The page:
Operative Habits. Entitative habits are of less interest to psychologists than operative habits, and therefore the rest of this treatment concentrates on the latter. Operative habits are acquired dispositions that prepare the powers of an organism for stable patterns of action (see faculties of the soul). Such habits are theoretically possible in the intellect; in the will and sense appetites; in the imagination, memory, and cogitative sense; in the external senses; and in the muscles and any other organs having a physiological function. In fact, however, not every power has habits, and some powers have many habits; for not every power presents all the prerequisites for the formation of a habit, while some powers have these in abundance.
Habits of Practical Intellect. In Thomistic psychology, the human intellect is the seat of almost numberless habits, which can be subsumed under six general headings: art, prudence, understanding, science, wisdom, and faith.
Art and prudence are habits of the practical intellect, which organizes action and behavior. Art is the right way of making things. It becomes a habit when, after much practice, an individual has tested out the various ways a thing can be made and has learned the right way to make it. The stability of this habit derives from the experience's having proved so successful that the maker would not think of changing his methods. Prudence dictates the right way to behave in order to maintain given moral standards or norms of conduct. Like art, it acquires its stability or fixedness through successful experience (see art [philosophy]; prudence).
Speculative Habits. Three categories of intellectual habit belong to the speculative intellect, which comprehends the natures of things and their relationships. The first of these habits is called understanding (intellectus ); this grasps the universal and necessary principles of speculative thought, as, for example, whatever comes to be has a cause. The fixedness of such intellectual understanding comes from intrinsic self-evidence. The second such habit is science (scientia ), which deals with demonstrations of truths from evident principles. The stability of scientific conclusions stems from the rigor of demonstration. Science thus differs from opinion, which cannot be demonstrated, and hence lacks firmness. The third speculative habit is wisdom, which views and orders all truths in the light of ultimate truth. The firmness of wisdom depends on the strength by which the intellect is able to grasp ultimate truths and see lesser truths as subsumed under them.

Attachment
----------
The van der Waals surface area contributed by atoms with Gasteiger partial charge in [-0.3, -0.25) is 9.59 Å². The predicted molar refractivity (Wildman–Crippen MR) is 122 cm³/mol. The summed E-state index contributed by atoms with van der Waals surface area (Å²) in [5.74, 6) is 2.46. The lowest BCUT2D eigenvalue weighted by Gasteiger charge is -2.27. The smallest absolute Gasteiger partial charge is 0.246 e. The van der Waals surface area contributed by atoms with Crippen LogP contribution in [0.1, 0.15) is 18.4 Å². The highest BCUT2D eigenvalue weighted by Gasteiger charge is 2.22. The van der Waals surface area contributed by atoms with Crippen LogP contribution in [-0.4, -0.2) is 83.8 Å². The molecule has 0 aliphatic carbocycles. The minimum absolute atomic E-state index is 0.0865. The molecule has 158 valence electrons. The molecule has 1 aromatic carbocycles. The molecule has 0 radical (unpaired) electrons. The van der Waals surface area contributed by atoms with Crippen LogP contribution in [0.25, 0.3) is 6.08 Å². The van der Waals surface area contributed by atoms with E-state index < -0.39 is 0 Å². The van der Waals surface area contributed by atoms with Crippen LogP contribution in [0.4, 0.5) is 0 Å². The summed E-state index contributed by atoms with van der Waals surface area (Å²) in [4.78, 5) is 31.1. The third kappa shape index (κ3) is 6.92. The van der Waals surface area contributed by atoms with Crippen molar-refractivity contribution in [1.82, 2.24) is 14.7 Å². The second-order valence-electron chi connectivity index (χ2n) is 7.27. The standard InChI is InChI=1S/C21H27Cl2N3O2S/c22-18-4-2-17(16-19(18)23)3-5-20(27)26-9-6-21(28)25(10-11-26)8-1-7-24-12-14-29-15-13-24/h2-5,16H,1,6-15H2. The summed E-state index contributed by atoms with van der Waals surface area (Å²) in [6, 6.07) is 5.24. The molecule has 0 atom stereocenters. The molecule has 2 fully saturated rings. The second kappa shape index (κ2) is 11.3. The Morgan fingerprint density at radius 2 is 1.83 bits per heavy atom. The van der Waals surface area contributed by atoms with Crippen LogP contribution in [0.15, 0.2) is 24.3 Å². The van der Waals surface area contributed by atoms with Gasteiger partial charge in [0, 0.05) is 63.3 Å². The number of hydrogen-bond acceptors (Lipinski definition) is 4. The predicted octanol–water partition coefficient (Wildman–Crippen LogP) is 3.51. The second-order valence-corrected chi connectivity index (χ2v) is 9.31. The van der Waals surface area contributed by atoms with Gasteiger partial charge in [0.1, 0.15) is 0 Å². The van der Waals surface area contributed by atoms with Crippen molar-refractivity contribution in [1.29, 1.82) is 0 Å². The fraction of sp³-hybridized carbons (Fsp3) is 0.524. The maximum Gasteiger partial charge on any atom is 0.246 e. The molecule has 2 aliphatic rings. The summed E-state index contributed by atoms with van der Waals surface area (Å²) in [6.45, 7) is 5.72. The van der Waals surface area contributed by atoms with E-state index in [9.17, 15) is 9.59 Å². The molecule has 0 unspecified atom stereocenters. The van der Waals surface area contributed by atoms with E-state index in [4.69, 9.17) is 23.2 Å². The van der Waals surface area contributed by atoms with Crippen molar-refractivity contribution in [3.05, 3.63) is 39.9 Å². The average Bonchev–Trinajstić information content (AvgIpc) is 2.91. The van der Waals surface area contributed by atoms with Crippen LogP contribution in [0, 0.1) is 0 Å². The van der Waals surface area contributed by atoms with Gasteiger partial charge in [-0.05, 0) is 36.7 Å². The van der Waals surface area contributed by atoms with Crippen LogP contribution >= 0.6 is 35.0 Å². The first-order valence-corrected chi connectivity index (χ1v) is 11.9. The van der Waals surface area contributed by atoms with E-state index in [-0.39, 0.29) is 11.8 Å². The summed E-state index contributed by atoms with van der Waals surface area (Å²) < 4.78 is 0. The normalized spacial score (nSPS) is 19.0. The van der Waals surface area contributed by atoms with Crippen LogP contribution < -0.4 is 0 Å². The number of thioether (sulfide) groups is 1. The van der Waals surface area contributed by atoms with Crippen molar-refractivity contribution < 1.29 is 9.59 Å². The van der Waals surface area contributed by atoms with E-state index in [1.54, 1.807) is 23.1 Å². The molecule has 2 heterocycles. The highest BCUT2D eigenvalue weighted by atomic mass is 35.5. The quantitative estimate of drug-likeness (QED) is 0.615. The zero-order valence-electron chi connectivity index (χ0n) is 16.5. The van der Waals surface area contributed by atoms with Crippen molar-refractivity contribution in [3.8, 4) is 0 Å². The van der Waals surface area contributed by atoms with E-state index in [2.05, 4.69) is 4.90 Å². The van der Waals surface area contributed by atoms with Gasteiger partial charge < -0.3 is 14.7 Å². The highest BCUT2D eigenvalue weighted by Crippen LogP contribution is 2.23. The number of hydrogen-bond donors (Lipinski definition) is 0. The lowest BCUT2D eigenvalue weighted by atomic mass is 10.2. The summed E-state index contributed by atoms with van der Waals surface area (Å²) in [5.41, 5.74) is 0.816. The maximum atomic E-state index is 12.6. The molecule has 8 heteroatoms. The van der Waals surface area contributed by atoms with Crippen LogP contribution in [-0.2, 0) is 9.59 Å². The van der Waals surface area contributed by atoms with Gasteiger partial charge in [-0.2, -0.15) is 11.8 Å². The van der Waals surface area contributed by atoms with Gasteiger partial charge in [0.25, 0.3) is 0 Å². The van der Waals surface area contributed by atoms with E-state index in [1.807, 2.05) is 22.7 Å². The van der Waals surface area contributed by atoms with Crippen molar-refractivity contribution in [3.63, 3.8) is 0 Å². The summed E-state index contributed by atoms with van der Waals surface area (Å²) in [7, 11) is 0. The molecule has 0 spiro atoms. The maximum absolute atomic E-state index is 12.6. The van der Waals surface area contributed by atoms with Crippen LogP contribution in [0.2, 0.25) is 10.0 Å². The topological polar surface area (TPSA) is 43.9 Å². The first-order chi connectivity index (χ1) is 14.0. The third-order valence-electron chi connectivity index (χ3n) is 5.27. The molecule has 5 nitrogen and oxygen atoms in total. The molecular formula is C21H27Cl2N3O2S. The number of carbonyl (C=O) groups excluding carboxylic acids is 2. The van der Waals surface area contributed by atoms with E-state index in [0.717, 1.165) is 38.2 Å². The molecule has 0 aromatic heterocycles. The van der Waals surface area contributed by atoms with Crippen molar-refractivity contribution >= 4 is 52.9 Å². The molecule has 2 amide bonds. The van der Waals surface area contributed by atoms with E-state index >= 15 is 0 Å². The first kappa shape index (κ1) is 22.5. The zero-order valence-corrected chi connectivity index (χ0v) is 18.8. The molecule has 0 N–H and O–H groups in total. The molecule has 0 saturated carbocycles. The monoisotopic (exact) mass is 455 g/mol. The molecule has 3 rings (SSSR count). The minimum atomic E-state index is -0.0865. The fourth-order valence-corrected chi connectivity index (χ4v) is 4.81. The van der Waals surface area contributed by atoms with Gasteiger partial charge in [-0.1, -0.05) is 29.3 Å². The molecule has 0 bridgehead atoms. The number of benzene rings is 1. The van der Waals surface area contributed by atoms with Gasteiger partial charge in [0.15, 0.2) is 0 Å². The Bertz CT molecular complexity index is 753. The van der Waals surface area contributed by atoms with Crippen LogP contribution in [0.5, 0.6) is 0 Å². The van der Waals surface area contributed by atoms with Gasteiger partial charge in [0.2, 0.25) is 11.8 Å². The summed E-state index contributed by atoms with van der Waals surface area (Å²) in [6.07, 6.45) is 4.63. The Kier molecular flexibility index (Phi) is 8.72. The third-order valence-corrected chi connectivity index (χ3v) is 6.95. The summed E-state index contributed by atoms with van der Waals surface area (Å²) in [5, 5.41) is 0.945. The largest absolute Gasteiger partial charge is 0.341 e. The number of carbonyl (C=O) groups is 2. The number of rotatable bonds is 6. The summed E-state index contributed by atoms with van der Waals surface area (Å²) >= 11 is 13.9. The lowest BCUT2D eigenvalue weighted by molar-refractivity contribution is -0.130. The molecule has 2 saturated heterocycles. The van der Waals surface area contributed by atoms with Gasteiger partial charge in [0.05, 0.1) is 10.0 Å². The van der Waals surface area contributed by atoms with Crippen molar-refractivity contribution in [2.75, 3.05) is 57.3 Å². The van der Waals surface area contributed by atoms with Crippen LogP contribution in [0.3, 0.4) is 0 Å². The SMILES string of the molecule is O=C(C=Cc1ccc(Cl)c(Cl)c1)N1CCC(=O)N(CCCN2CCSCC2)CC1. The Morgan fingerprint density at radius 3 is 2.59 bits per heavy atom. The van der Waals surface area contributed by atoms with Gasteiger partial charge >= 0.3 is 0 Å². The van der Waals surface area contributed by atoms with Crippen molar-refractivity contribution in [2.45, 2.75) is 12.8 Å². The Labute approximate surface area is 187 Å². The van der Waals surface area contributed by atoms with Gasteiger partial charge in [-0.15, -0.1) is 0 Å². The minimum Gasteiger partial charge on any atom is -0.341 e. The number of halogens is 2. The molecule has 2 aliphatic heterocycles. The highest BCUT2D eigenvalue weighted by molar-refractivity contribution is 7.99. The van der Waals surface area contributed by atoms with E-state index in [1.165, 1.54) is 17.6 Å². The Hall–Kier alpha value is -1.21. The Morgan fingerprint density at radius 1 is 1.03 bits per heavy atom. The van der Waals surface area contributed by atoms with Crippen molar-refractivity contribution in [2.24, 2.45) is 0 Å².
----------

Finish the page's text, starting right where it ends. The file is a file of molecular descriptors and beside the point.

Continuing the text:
Faith as a Habit. A sixth habit in the intellect, and this can be both speculative and practical, is faith. Faith is assent to the truth of a proposition on the basis of an authority that is both competent and veracious. The fixity of beliefs held by faith depends on the trust put in the authority whose word is being accepted; if the authority is thought to be indubitable, faith takes on the firmness of a true habit.
Habits in Will and Appetite. Habits that have their locus in the will are, if anything, more numerous than those in the intellect. Wherever there is a stable and firm attachment to some purpose or way of acting to attain a purpose, there is a habit of willing. Devotion to people, nations, and causes can assume the proportions of habits, as can hatreds and fears of them. The determination to be just in all things can generate habits of honesty, fairness in word and deed, truthfulness, patriotism, obedience, courtesy, industriousness, religion, etc. A willingness to take advantage of others can produce habits of dishonesty, cheating, stealing, embezzling, lying, sloth, insolence, disobedience, and so on. A determination to control one's own feelings can lead to habits of continence, by which passions are reined and checked, while an unwillingness to restrain oneself can lead to habitual forms of emotional excess.
If habits such as continence are formed in the will, the passions of sense appetite are restrained within bounds, and new habits are formed in the appetites themselves. Habits of sobriety, abstinence, and chastity are formed in the pleasure-seeking concupiscible appetite; habits such as meekness restrain the passion of anger in the irascible appetite; courage and patience restrain tendencies toward cowardice, softness, and timidity; habits of humility govern urges toward arrogance.